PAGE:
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Ecological Teachings of Tirthankara Mahavira


The Environmental and Ecological Teachings of Tirthankara Mahavira

Sadhvi Shilapi

shilapiji@hotmail.com

Sadhvi Shilapiji has been the Education Director of Veerayatan – Kutch since 2001 when the campus was first established to help the victims of the devastating earthquake. She holds a Master of Commerce degree from Delhi University, and a Master of Philosophy degree from King’s College, London. She began her spiritual journey at the age of 26. Her proficiency in six languages has enabled her to touch the lives of a wide cross-section of people in India and abroad. Sadhvi Shilapiji frequently lectures at Oxford, Harvard and other international institutions.

The Ecological Crisis

We are in the midst of an unprecedented environmental and ecological crisis, at the centre of which, clearly, lies the human race. It is the human community, among all forms of life on this planet, which is interfering with the laws of nature by squandering her gifts and destrong other species. Ironically, the recent and urgent desire to protect the environment has not arisen because we have begun to hear the cries of plants, animals and other forms of life – a direct result of our maltreatment of them – but because human life itself is now in danger. That is, the depletion of these elements may result in a legacy for our children and our grandchildren of compromised immune systems, increased infectious disease and cancer rates, destroyed plants and the disruption of the food chain. I wonder: Would we have the same concern, the same worry for other forms of life, if human life had not been in danger? Would we give the protection of the environment a second thought?

Mahavira’s Life Ethics

From the beginning, Tirthankara Mahavira campaigned for ecological preservation not solely because of his desire to protect human life, but also because of his concern for the pain suffered by living beings in the animal and vegetable realms. Through scriptures such as the Acaranga Sutra (ca.400 BCE), the first in the Svetambara Jain tradition, Mahavira fundamentally influenced our understanding of and attitudes toward the environment. In short, he believed in the equality of, and reverence for, all forms of life. He included in his definition of life not only all beings that can move, but also the earth, air, water and vegetation. Moreover, he considered any injury to these forms of life a sinful act. "Vegetation has life just as human beings have life,” he stated. "It is born as are human beings; its body grows and feels pain when pricked or cut with weapons.” Mahavira further proclaimed that anyone who neglects or disregards the existence of earth, air, water, and vegetation disregards his own existence, which is intrinsically bound up with them.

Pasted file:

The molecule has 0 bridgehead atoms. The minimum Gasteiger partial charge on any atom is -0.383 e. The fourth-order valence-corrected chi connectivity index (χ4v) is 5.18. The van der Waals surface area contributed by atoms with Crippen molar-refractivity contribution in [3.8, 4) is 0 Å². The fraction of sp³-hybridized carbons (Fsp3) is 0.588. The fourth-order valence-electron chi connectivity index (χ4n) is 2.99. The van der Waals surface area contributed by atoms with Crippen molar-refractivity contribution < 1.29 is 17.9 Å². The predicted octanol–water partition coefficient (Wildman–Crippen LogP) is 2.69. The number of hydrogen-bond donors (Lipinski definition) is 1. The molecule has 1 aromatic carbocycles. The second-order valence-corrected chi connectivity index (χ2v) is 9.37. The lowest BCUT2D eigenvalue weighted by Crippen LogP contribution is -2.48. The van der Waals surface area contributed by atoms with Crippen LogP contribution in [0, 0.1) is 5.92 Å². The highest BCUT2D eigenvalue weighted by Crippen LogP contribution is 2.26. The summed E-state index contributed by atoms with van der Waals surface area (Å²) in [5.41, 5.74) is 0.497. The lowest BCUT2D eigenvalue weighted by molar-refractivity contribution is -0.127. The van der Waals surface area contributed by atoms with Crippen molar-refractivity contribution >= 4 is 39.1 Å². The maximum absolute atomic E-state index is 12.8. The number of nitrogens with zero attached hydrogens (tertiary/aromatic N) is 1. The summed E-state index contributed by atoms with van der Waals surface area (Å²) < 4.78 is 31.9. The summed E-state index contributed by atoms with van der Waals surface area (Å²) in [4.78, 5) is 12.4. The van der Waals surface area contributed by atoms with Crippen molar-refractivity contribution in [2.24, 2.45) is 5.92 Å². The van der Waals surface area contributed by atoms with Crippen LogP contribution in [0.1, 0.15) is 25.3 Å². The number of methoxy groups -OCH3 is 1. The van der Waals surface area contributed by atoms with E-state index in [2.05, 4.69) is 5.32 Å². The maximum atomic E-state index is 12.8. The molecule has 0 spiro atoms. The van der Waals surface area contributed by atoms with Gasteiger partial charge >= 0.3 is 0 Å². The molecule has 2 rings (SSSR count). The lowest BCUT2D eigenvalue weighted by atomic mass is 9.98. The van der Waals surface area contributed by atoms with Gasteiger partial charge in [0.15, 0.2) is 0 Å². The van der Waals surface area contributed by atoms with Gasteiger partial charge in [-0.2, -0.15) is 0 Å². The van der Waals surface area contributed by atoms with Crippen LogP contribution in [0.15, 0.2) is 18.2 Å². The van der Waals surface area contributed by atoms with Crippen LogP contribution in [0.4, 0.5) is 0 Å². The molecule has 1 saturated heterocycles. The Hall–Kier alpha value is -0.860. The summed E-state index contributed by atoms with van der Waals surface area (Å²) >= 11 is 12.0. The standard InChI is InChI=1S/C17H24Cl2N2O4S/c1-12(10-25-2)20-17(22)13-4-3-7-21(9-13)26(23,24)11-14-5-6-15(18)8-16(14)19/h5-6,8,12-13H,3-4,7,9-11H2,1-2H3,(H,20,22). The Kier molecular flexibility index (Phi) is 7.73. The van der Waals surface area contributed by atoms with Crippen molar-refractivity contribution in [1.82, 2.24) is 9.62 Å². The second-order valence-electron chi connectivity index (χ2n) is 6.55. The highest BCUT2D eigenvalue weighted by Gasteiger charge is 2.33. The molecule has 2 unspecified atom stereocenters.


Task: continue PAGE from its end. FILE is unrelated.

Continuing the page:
This notion of the symbiotic relationship of humans to their environment appears in the earliest Jain scriptures, including in the Adipurana, the epic poem about the first Tirthankara, Rusabha Dev. This text emphasizes that forests moderate the climate, protect against thunderstorms and floods, shelter the neighboring areas from cold winds, and enable the constant flow of rivers. They provide a habitat for wildlife, fodder for animals, innumerable industrial raw materials, and countless sources of vegetation with medicinal and healing properties. It is thus the duty of all to protect and preserve the forest.

Mahavira actively propagated these ideas and went on to make the protection and care of life in all its manifestations an obligatory duty for all Jains. Some may think that divine-human relations are considered more important than the relationship between humans and the natural world. However, sarvajnyata, the perfect knowledge of Mahavira or of any Tirthankara and for which we all strive, is not only defined as the knowledge of past, present, and future, but also as an extraordinary capacity for experiencing the pain and pleasure of all beings. Tirthankaras have attained this great state of empathy by the purification of their soul. And at the root of the Jain path of purification is the concept of ahimsa, that is, of nonviolence.